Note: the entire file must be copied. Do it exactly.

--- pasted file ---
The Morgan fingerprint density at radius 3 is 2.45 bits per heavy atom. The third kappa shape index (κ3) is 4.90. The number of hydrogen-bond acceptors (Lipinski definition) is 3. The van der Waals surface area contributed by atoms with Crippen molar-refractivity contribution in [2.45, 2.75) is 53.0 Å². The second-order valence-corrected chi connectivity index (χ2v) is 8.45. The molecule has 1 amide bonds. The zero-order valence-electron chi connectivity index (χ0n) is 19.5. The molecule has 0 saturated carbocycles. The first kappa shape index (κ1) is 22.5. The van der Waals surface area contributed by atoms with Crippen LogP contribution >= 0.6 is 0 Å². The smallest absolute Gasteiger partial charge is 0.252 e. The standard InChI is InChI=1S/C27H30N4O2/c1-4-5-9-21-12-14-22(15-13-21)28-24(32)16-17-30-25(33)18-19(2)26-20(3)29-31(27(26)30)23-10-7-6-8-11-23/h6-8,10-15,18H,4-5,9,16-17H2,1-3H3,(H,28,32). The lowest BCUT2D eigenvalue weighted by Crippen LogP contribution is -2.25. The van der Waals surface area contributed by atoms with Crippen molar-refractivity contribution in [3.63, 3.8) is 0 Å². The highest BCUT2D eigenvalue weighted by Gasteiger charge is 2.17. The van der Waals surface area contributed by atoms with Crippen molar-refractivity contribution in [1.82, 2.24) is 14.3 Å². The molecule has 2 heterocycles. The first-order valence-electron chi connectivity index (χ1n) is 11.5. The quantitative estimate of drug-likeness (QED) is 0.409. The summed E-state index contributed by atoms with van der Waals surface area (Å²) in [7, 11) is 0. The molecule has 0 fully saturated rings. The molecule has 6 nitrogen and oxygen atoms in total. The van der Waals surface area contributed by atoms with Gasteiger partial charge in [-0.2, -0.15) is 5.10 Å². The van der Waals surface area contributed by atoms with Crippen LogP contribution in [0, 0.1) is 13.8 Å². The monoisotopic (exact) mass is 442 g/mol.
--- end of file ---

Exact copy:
The Morgan fingerprint density at radius 3 is 2.45 bits per heavy atom. The third kappa shape index (κ3) is 4.90. The number of hydrogen-bond acceptors (Lipinski definition) is 3. The van der Waals surface area contributed by atoms with Crippen molar-refractivity contribution in [2.45, 2.75) is 53.0 Å². The second-order valence-corrected chi connectivity index (χ2v) is 8.45. The molecule has 1 amide bonds. The zero-order valence-electron chi connectivity index (χ0n) is 19.5. The molecule has 0 saturated carbocycles. The first kappa shape index (κ1) is 22.5. The van der Waals surface area contributed by atoms with Crippen LogP contribution >= 0.6 is 0 Å². The smallest absolute Gasteiger partial charge is 0.252 e. The standard InChI is InChI=1S/C27H30N4O2/c1-4-5-9-21-12-14-22(15-13-21)28-24(32)16-17-30-25(33)18-19(2)26-20(3)29-31(27(26)30)23-10-7-6-8-11-23/h6-8,10-15,18H,4-5,9,16-17H2,1-3H3,(H,28,32). The lowest BCUT2D eigenvalue weighted by Crippen LogP contribution is -2.25. The van der Waals surface area contributed by atoms with Crippen molar-refractivity contribution in [3.63, 3.8) is 0 Å². The highest BCUT2D eigenvalue weighted by Gasteiger charge is 2.17. The van der Waals surface area contributed by atoms with Crippen molar-refractivity contribution in [1.82, 2.24) is 14.3 Å². The molecule has 2 heterocycles. The first-order valence-electron chi connectivity index (χ1n) is 11.5. The quantitative estimate of drug-likeness (QED) is 0.409. The summed E-state index contributed by atoms with van der Waals surface area (Å²) in [7, 11) is 0. The molecule has 0 fully saturated rings. The molecule has 6 nitrogen and oxygen atoms in total. The van der Waals surface area contributed by atoms with Gasteiger partial charge in [-0.2, -0.15) is 5.10 Å². The van der Waals surface area contributed by atoms with Crippen LogP contribution in [0, 0.1) is 13.8 Å². The monoisotopic (exact) mass is 442 g/mol.